Mysore/Mysuru: The tigress from Kerala with a snare entangled in its neck that trapped in Gundre Range of Bandipur Tiger Reserve on Feb. 28 is recuperating at Mysuru Zoo’s Chamundi Rescue and Rehabilitation Centre, Koorgalli.
The tigress had triggered panic among local residents at Kolavally in Wayanad on Kerala-Karnataka border. The big cat, aged about seven years, had killed three domestic animals and had injured a couple of Forest Department officers in the neighbouring State when they tried to tranquillise and capture it. The feline had moved to Bandipur and was spotted at Gundre Range.
The animal had deep neck injuries after it had got stuck in a snare made out of accelerator wire used in bikes and auto rickshaws. The snare injury on its neck had developed into sepsis. The big cat fell into a cage set up by Bandipur officials at Chamapare Beat near Angaithodu at Gundre.
Veterinarians at the rescue centre have managed to remove the snare. The snare had entangled around the neck two to three months ago and had caused a two-inch wide and one-and-a-half inch deep gash. The tigress is not in a position to get up and move actively as it is exhausted and will take time to get back on to its feet.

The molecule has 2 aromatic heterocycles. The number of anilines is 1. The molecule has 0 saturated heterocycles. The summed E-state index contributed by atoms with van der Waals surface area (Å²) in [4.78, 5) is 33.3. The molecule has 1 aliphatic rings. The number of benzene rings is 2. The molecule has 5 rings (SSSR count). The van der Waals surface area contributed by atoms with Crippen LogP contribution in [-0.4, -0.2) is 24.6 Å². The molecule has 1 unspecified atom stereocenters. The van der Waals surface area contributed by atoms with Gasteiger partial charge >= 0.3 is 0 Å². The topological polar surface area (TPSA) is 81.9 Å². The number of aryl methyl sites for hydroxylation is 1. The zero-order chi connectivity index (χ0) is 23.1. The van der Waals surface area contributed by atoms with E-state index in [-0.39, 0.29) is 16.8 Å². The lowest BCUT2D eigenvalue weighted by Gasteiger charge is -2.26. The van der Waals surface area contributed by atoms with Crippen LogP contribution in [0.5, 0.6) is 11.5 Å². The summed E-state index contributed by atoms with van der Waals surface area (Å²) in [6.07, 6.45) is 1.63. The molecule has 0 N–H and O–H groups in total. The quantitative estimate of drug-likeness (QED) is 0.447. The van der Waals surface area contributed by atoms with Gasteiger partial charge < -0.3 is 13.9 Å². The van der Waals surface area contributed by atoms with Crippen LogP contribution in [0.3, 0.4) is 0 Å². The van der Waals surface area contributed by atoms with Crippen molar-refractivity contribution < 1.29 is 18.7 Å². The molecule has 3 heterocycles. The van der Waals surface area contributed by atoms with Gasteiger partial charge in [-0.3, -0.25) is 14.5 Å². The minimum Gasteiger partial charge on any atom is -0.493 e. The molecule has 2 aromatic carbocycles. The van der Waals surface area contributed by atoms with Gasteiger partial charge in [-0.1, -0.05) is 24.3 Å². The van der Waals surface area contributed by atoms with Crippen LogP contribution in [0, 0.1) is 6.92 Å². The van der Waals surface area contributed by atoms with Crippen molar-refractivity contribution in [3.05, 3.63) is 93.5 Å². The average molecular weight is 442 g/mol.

Zoo Director Ajit M. Kulkarni told Star of Mysore that they are doing their best to revive the tigress. Medicated dressing has been wrapped around its neck after cleaning the wounds. Maggots had infested the wounds and all of them had been removed. “We have applied medicines so that maggots do not populate again around the neck and painkillers, antibiotics and vitamins have been injected to the tigress for it to regain energy,” he said.
Veterinarians are administering glucose for it to gain strength. “The medicines that have been administered so far will be effective till a week and it is not advisable to frequently inject medicines,” Kulkarni said. An encouraging factor is that the tigress is consuming chicken meat fed to it and also drinking water. This would help in speedy recovery and we are glad that the animal is not starving, he added. This is for the first time that an injured tigress to this extent has been brought to the rescue centre. “The tiger was in deep pain since the last two months and added to it, the feline was fully exhausted. We have taken it as a challenge and we realise that it is a daunting task,” Kulkarni said.